The old style spray wax formulation used as each test standard included 20 grams by weight of Kerr McGee mineral seal oil, 15 grams of Tomah Emulsifier-4, 1 gram of Triton N-101 and 3 grams of Union Carbide Butyl Cellosolve ether. These constituents were mixed with a spatula until homogeneous. 61 grams of tap water were then added in approximately 10 gram increments with stirring between each addition. After going through a hazy phase, the mixtures cleared when about 1/3 of the water had been added and stayed clear when all of the water was in the emulsion, making what is termed a "39% active spray wax."
Examples 1-5 used for the tests were prepared in the same way as the old style formulation used as the standard. In each case the noted amounts of the olefin, emulsifier and coupling agent constituents were combined and mixed until homogenous. In Examples 2 and 3 mineral seal oil was added to the composition as noted. The exemplary compositions were diluted with 61 grams of water as above to form 39% active spray waxes.
Prior to each test, the 39% active old style and exemplary compositions were diluted with water to a form most suitable for use in an automatic car wash. In each test, 3 ml of each 39% active spray wax composition was added to 3.785 l of water. Each dilute composition was shaken to mix the constituents.
The testing methodology used was the "split hood test" which is an accepted means to determine the efficacy of vehicle spray waxes. Each split hood test was performed on a clean automobile hood. The hood surface was cleaned using a detergent and the hood was considered to be clean when water poured on the hood did not bead. Water was poured on the hood before commencing each test to simulate a rinse cycle of an automatic car wash.
In each test, the entire 3.788 l sample of dilute old style spray wax was poured onto one half of the automobile hood and, simultaneously, the full 3.788 l of one exemplary composition was poured onto the other half of the automobile hood. Each composition was poured at the same rate and pouring was ended at the same time. Each composition was distributed to cover the entire surface area of its respective hood portion. The time needed for each hood portion to dry was recorded as were observations regarding the luster imparted to the vehicle hood surface.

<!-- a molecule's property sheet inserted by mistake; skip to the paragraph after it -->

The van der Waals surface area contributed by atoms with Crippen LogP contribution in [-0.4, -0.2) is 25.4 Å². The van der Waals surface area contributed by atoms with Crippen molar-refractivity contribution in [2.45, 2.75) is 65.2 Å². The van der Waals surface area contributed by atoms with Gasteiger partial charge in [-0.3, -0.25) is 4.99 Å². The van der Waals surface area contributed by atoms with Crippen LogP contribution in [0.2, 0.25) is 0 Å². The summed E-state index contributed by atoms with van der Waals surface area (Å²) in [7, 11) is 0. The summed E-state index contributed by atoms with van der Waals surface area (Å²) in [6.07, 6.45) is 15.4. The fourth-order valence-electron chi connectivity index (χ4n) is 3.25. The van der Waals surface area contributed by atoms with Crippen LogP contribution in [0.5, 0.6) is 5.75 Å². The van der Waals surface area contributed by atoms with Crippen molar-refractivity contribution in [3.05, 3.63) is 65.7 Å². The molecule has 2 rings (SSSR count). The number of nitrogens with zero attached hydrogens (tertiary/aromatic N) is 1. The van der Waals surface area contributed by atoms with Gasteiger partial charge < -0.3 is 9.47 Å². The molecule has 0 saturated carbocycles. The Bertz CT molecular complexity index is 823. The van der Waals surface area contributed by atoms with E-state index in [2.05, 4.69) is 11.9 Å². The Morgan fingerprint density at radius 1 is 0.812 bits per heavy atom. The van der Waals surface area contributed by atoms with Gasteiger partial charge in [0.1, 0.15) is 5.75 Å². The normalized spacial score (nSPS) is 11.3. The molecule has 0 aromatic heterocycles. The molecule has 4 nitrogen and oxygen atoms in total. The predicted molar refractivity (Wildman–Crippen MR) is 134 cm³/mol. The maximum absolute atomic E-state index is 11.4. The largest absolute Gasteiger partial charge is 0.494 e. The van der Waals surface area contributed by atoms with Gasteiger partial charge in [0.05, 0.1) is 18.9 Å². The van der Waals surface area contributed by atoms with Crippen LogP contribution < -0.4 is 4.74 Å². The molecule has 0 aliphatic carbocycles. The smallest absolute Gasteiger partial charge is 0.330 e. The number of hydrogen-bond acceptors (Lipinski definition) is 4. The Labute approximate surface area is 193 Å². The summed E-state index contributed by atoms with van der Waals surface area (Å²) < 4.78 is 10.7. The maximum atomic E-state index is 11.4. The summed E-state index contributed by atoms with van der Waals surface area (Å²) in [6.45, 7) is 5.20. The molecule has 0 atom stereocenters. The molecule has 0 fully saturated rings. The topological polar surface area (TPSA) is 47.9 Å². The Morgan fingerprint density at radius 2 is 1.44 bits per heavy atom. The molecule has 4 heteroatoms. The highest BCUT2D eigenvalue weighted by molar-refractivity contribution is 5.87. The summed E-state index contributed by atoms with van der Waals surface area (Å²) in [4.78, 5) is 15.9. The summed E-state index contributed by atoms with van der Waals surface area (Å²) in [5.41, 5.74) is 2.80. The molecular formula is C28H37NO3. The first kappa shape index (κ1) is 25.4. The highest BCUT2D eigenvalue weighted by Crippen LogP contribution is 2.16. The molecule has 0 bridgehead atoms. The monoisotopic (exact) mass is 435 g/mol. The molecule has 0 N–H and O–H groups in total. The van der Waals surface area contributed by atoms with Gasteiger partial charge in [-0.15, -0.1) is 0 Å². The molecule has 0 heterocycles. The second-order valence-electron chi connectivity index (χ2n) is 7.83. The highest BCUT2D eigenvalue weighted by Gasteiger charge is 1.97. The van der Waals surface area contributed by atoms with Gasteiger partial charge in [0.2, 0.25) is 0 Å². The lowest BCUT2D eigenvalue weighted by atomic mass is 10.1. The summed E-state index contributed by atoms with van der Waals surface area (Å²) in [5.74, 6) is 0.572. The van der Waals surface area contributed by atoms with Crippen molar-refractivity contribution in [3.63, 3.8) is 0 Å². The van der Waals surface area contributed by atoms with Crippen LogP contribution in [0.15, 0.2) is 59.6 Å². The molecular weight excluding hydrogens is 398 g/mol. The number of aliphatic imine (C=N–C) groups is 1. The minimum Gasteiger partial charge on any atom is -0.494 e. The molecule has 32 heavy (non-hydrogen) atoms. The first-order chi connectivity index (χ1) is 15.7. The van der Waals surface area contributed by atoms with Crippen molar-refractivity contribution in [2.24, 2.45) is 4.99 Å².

Next, the durability of each exemplary composition was tested by rinsing the entire hood surface. The time needed for each hood portion to become 50% dry and 90% dry was recorded. Observations were made as to the surface luster.
Rinsing was performed at least once for each exemplary composition tested. Observations were again made as to drying time and luster imparted to the hood surface.
Each test was performed at approximately 40° F., which is a rigorous testing temperature for spray waxes or rinse or drying aids.
The five examples of the invention which were tested and comments on such tests are set forth below. Additional exemplary compositions of the invention are also provided.
EXAMPLE 1______________________________________Shell Neodene 18 20.0 gramsTomah Emulsifier 4 10.0 gramsTomah E-14-2 6.0 gramsUnion Carbide Butyl Cellosolve 3.0 gramsWater 61.0 grams______________________________________
Example 1 shows an exemplary composition with an eighteen carbon atom alpha olefin, an emulsifier component consisting of two cationic surfactants and a glycol ether coupling agent. Example 1 exhibited properties significantly better than the old style composition used as the test standard. The exemplary composition caused the hood surface to dry faster than the standard composition. Example 1 was also more durable than the standard composition resulting in consistently faster drying times after each of three rinses. The exemplary compound provided the hood surface with a distinctive luster.
EXAMPLE 2______________________________________Shell Neodene 18 5.0 gramsKerr McGee Mineral Seal Oil 15.0 gramsTomah Emulsifier 4 16.0 gramsUnion Carbide Butyl Cellosolve 3.0 gramsWater 61.0 grams______________________________________
Example 2 shows an olefin blended with a mineral seal oil hydrophobe. Both the exemplary compound and old style composition used as the standard imparted a luster to the hood surface. However, the composition of Example 2 outperformed the standard because drying times were significantly faster than those of the standard composition. Example 2 proved more durable than the standard composition showing improved drying times over the standard after each of three rinses.